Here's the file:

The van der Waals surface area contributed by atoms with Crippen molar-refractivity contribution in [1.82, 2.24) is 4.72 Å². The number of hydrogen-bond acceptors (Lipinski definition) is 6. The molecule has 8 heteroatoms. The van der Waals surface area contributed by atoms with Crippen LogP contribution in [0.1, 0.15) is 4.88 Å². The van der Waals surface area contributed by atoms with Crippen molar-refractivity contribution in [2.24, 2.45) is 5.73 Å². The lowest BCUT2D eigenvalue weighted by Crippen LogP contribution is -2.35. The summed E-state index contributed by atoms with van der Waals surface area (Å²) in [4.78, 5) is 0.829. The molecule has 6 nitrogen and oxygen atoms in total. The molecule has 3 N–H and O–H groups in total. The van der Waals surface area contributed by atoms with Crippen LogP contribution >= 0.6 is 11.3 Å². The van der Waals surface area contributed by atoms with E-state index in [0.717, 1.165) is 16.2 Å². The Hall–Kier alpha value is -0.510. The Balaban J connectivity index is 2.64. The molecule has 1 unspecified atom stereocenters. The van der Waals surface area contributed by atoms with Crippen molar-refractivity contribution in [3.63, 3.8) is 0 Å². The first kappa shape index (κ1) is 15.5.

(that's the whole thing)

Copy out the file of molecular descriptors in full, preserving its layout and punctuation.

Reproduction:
The van der Waals surface area contributed by atoms with Crippen molar-refractivity contribution in [1.82, 2.24) is 4.72 Å². The number of hydrogen-bond acceptors (Lipinski definition) is 6. The molecule has 8 heteroatoms. The van der Waals surface area contributed by atoms with Crippen LogP contribution in [0.1, 0.15) is 4.88 Å². The van der Waals surface area contributed by atoms with Crippen molar-refractivity contribution in [2.24, 2.45) is 5.73 Å². The lowest BCUT2D eigenvalue weighted by Crippen LogP contribution is -2.35. The summed E-state index contributed by atoms with van der Waals surface area (Å²) in [4.78, 5) is 0.829. The molecule has 6 nitrogen and oxygen atoms in total. The molecule has 3 N–H and O–H groups in total. The van der Waals surface area contributed by atoms with Crippen LogP contribution >= 0.6 is 11.3 Å². The van der Waals surface area contributed by atoms with E-state index in [0.717, 1.165) is 16.2 Å². The Hall–Kier alpha value is -0.510. The Balaban J connectivity index is 2.64. The molecule has 1 unspecified atom stereocenters. The van der Waals surface area contributed by atoms with Crippen molar-refractivity contribution in [3.63, 3.8) is 0 Å². The first kappa shape index (κ1) is 15.5.